Picnics with singin’ rage, Patti Page

Published 9:58 pm Tuesday, August 9, 2016

By Frank Roberts

Like most disc jockeys in the 1950s, I introduced most Patti Page recordings with, “here’s the singin’ rage, Patti Page.”

Some copywriter earned his shekels with that phrase.

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Back in 1991, Page performed at Chrysler Hall in Norfolk and at the Pavilion Convention Center in Virginia Beach, both with the Virginia Symphony Pops Orchestra.

She proved that age does not necessarily hurt a voice. In fact, her sweet voice sounded even sweeter than when we had first crossed paths, many years earlier. Before she went onstage at the Pavilion, I spent some time with her, reliving the old days.

She was — in both eras — a lady of great charm, and that was one of the reasons for her longevity in the fickle music business.

Page enjoyed talking about her career and the people she had known — Crosby, Sinatra and Hope to mention an impressive few. In the ’90s sherecalled playing the prestigious Paramount Theater in New York, where I saw her when I was a kid.

We recalled one show there when she was paired with Frankie Laine.

In the ’50s I was working in Rome, N.Y., doing a morning show on WKAL. Those were my Page play days. A few miles away, in Utica, a guy named Dick Clark was also spinning records.

Before our “re-meet” in the ’90s, the last time I had the opportunity to meet Page was in 1955, somewhere on the Jersey shore.

When she was setting the charts afire, she would have picnics for DJs in the New York-New Jersey area — wonderful daylong affairs that gave us the opportunity to meet her and other music stars of those days.

I remember a few: The Crew Cuts, who had a big hit with “Sh-Boom”; Mitch Miller, of “Sing-Along” fame; and a lovely young singer who called herself Robin Hood and who soon faded.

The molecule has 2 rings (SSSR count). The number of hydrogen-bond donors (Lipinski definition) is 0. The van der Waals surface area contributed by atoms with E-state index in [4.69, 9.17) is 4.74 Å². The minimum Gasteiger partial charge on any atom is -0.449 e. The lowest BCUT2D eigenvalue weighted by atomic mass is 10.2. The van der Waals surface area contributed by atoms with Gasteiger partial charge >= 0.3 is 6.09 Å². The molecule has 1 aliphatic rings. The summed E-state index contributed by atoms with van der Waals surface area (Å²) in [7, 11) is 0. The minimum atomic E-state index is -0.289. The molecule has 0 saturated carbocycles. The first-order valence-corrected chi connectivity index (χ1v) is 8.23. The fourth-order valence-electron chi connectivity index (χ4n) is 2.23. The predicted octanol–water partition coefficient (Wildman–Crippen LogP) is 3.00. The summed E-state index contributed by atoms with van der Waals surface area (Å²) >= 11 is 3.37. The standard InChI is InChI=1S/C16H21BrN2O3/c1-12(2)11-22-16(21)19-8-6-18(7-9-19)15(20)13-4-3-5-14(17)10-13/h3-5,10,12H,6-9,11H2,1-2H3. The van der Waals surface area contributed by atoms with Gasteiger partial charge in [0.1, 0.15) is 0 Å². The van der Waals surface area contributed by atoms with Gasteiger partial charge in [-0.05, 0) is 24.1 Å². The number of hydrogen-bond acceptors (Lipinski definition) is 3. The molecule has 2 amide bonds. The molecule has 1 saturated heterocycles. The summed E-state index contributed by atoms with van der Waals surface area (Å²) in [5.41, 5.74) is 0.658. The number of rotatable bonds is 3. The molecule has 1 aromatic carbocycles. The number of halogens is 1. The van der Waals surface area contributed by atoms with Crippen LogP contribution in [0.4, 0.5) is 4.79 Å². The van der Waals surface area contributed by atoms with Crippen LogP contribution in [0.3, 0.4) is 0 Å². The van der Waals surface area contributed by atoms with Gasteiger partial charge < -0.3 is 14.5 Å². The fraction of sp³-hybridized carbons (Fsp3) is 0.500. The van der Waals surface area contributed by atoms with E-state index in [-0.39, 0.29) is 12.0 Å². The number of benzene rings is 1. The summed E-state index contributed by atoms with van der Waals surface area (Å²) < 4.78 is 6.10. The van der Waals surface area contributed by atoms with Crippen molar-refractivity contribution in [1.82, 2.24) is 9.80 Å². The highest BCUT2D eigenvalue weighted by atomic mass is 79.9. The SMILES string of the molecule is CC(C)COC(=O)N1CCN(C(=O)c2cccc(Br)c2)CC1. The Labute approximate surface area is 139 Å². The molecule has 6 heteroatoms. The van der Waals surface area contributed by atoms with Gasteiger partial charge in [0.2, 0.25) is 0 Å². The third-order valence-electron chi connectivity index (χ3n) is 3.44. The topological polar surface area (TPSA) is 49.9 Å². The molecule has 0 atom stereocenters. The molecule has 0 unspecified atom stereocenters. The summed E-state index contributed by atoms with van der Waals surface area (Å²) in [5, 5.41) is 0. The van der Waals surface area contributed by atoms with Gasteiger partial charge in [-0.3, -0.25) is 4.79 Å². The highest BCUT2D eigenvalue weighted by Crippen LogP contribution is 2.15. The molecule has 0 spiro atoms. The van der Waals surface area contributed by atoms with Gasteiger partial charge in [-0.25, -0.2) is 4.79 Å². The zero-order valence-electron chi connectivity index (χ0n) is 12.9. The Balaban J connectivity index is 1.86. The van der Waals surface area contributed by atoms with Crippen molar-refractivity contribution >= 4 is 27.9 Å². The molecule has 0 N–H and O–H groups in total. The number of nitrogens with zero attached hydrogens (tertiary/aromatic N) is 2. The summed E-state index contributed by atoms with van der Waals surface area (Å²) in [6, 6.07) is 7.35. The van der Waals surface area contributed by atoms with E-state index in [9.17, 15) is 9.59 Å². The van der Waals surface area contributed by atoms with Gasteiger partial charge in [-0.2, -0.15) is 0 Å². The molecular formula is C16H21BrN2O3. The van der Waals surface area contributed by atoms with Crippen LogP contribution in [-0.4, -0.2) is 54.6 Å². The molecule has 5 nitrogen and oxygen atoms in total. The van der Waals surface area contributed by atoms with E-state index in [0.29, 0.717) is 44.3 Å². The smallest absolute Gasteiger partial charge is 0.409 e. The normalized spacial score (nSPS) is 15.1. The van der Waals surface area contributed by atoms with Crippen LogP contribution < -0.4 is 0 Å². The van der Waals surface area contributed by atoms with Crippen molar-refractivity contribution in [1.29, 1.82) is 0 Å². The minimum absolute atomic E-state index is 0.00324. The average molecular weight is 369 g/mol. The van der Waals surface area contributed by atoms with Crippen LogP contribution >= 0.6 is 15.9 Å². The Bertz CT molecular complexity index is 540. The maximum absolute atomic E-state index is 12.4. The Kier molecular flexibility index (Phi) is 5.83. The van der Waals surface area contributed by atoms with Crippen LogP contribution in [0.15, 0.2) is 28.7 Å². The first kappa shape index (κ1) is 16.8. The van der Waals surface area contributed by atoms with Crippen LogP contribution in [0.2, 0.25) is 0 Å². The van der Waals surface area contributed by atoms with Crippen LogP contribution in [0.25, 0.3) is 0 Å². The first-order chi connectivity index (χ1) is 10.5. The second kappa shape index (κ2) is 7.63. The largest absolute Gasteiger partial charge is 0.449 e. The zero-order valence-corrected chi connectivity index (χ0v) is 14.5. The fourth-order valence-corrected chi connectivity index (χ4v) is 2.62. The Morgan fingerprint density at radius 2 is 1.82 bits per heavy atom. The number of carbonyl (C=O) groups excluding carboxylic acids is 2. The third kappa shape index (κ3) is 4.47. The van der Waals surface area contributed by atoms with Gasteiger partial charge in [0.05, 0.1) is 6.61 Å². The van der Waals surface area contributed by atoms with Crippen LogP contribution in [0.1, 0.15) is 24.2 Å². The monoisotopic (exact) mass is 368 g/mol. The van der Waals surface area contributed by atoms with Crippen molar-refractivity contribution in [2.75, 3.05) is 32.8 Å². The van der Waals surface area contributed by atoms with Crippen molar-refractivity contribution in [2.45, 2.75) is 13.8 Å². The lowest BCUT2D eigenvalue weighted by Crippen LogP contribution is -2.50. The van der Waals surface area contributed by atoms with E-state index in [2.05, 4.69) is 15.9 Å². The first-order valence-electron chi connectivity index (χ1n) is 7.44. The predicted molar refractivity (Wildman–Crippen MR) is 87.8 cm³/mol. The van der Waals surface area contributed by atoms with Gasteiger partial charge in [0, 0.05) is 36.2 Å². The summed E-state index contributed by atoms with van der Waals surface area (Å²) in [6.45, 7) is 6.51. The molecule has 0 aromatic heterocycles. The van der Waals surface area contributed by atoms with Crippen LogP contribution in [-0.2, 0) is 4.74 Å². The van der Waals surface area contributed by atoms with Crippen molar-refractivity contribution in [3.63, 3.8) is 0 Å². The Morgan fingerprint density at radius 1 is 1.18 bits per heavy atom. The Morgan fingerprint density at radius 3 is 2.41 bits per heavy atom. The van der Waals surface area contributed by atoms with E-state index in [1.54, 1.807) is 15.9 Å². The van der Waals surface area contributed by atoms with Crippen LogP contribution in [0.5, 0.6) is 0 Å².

I still have some picnic pics, which feature, among other things, fellow deejays from the general area. And, I have a pic of Patti posing prettily. In one shot, I’m posing with four other jocks; in another Patti is pictured with another deejay.

Some of the pictures appeared in Hit Parader Magazine, a very popular mag that printed the words to pop songs, along with stories of the stars. In a later edition, I wrote a column about my DJ efforts.

I saved a copy of that magazine for many years, until the year it took a swim in my flooded basement. I still have the photos and copies of a newspaper article about the picnic.

My ’90s visit with Miss P. led me to recall a somewhat similar gathering sponsored by Perry Como in a San Antonio restaurant, another gathering place for DJs.

The singer was as laid back and friendly as he always appeared on television. At this time I was working at KWBU in Corpus Christi. About 95 per cent of the jocks showed up in suit and tie.

I had the Corpus casual look, including a semi-loud sport shirt. Another Corpus DJ and I looked out of place. That soon changed. Como came wandering in, also dressed casually.

Later, when all of us had the opportunity to visit him one-on-one, we complimented one another on our good, common sense.

When you meet people like Como and Page, you leave whistling a tune or singing an unforgettable lyric. The scene was so very different than today’s music scene, if you can call some of it music.

“I was dancing with my darling to the ‘Tennessee Waltz…’”

God, how I miss those days.

During a 60-year career spanning newspapers, radio and television, Frank Roberts has been there and done that. Today, he’s doing it in retirement from North Carolina, but he continues to keep an eye set on Suffolk and an ear cocked on country music. Email him at froberts73@embarqmail.com.